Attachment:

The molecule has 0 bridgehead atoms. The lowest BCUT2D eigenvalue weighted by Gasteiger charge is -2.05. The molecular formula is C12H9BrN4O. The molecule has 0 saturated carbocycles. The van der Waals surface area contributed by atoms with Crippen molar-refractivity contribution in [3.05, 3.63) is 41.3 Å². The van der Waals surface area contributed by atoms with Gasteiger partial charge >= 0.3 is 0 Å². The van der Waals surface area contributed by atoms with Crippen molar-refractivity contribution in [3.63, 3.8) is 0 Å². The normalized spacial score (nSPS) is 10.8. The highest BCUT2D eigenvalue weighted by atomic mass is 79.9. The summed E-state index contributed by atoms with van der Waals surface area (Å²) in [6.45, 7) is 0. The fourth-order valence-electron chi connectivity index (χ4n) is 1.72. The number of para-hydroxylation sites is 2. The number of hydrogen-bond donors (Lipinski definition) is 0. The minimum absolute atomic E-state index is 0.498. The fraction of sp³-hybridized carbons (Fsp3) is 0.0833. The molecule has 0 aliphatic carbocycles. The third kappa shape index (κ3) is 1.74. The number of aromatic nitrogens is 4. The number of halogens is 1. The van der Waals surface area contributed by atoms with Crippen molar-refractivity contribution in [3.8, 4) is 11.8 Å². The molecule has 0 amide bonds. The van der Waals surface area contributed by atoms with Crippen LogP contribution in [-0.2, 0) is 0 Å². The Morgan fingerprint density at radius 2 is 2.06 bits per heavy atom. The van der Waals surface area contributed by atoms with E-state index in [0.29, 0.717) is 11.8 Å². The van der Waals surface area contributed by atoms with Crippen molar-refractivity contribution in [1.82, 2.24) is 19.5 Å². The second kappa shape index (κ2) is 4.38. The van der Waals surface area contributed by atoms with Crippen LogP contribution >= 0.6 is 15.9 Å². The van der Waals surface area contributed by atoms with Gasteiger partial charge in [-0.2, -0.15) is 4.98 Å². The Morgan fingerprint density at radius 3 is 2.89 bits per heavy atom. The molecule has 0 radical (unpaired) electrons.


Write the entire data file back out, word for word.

The molecule has 0 bridgehead atoms. The lowest BCUT2D eigenvalue weighted by Gasteiger charge is -2.05. The molecular formula is C12H9BrN4O. The molecule has 0 saturated carbocycles. The van der Waals surface area contributed by atoms with Crippen molar-refractivity contribution in [3.05, 3.63) is 41.3 Å². The van der Waals surface area contributed by atoms with Gasteiger partial charge >= 0.3 is 0 Å². The van der Waals surface area contributed by atoms with Crippen molar-refractivity contribution in [3.63, 3.8) is 0 Å². The normalized spacial score (nSPS) is 10.8. The highest BCUT2D eigenvalue weighted by atomic mass is 79.9. The summed E-state index contributed by atoms with van der Waals surface area (Å²) in [6.45, 7) is 0. The fourth-order valence-electron chi connectivity index (χ4n) is 1.72. The number of para-hydroxylation sites is 2. The number of hydrogen-bond donors (Lipinski definition) is 0. The minimum absolute atomic E-state index is 0.498. The fraction of sp³-hybridized carbons (Fsp3) is 0.0833. The molecule has 0 aliphatic carbocycles. The third kappa shape index (κ3) is 1.74. The number of aromatic nitrogens is 4. The number of halogens is 1. The van der Waals surface area contributed by atoms with Crippen molar-refractivity contribution in [3.8, 4) is 11.8 Å². The molecule has 0 amide bonds. The van der Waals surface area contributed by atoms with Crippen LogP contribution in [-0.2, 0) is 0 Å². The Morgan fingerprint density at radius 2 is 2.06 bits per heavy atom. The van der Waals surface area contributed by atoms with E-state index in [0.29, 0.717) is 11.8 Å². The van der Waals surface area contributed by atoms with Crippen molar-refractivity contribution in [1.82, 2.24) is 19.5 Å². The second kappa shape index (κ2) is 4.38. The van der Waals surface area contributed by atoms with Crippen LogP contribution >= 0.6 is 15.9 Å². The van der Waals surface area contributed by atoms with Gasteiger partial charge in [-0.2, -0.15) is 4.98 Å². The Morgan fingerprint density at radius 3 is 2.89 bits per heavy atom. The molecule has 0 radical (unpaired) electrons.